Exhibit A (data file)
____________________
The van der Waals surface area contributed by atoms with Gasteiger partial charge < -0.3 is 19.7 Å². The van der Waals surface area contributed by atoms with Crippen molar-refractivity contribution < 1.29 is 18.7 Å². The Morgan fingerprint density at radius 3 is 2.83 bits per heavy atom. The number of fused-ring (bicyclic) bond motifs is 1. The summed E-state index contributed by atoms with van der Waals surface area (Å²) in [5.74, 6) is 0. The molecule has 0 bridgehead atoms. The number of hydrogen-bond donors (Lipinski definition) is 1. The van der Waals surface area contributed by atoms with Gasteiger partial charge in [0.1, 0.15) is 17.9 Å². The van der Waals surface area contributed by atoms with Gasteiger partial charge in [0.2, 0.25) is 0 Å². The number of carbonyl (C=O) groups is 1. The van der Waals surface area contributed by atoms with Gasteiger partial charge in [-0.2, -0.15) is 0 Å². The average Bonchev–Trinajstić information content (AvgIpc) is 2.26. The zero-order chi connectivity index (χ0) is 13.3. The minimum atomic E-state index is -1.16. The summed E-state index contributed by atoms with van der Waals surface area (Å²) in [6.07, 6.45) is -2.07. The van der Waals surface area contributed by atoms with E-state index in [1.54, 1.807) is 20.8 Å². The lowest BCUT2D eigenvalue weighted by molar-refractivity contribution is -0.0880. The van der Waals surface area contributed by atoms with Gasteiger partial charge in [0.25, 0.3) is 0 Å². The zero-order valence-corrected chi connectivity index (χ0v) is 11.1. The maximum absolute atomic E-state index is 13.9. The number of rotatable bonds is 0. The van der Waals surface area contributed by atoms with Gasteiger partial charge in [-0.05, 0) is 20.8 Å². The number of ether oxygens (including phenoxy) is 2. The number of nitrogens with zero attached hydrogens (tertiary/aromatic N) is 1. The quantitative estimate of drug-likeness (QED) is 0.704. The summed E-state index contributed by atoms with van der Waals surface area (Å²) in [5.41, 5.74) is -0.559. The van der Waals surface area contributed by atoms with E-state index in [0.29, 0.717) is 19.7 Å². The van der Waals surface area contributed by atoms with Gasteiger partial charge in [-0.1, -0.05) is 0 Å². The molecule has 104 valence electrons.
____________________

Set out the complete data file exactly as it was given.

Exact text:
The van der Waals surface area contributed by atoms with Gasteiger partial charge < -0.3 is 19.7 Å². The van der Waals surface area contributed by atoms with Crippen molar-refractivity contribution < 1.29 is 18.7 Å². The Morgan fingerprint density at radius 3 is 2.83 bits per heavy atom. The number of fused-ring (bicyclic) bond motifs is 1. The summed E-state index contributed by atoms with van der Waals surface area (Å²) in [5.74, 6) is 0. The molecule has 0 bridgehead atoms. The number of hydrogen-bond donors (Lipinski definition) is 1. The van der Waals surface area contributed by atoms with Gasteiger partial charge in [0.1, 0.15) is 17.9 Å². The van der Waals surface area contributed by atoms with Gasteiger partial charge in [0.2, 0.25) is 0 Å². The number of carbonyl (C=O) groups is 1. The van der Waals surface area contributed by atoms with Gasteiger partial charge in [-0.2, -0.15) is 0 Å². The average Bonchev–Trinajstić information content (AvgIpc) is 2.26. The zero-order chi connectivity index (χ0) is 13.3. The minimum atomic E-state index is -1.16. The summed E-state index contributed by atoms with van der Waals surface area (Å²) in [6.07, 6.45) is -2.07. The van der Waals surface area contributed by atoms with E-state index in [1.54, 1.807) is 20.8 Å². The lowest BCUT2D eigenvalue weighted by molar-refractivity contribution is -0.0880. The van der Waals surface area contributed by atoms with Gasteiger partial charge in [0.25, 0.3) is 0 Å². The zero-order valence-corrected chi connectivity index (χ0v) is 11.1. The maximum absolute atomic E-state index is 13.9. The number of rotatable bonds is 0. The van der Waals surface area contributed by atoms with Gasteiger partial charge in [-0.05, 0) is 20.8 Å². The number of ether oxygens (including phenoxy) is 2. The number of nitrogens with zero attached hydrogens (tertiary/aromatic N) is 1. The quantitative estimate of drug-likeness (QED) is 0.704. The summed E-state index contributed by atoms with van der Waals surface area (Å²) in [5.41, 5.74) is -0.559. The van der Waals surface area contributed by atoms with E-state index in [0.29, 0.717) is 19.7 Å². The van der Waals surface area contributed by atoms with Gasteiger partial charge in [-0.1, -0.05) is 0 Å². The molecule has 104 valence electrons.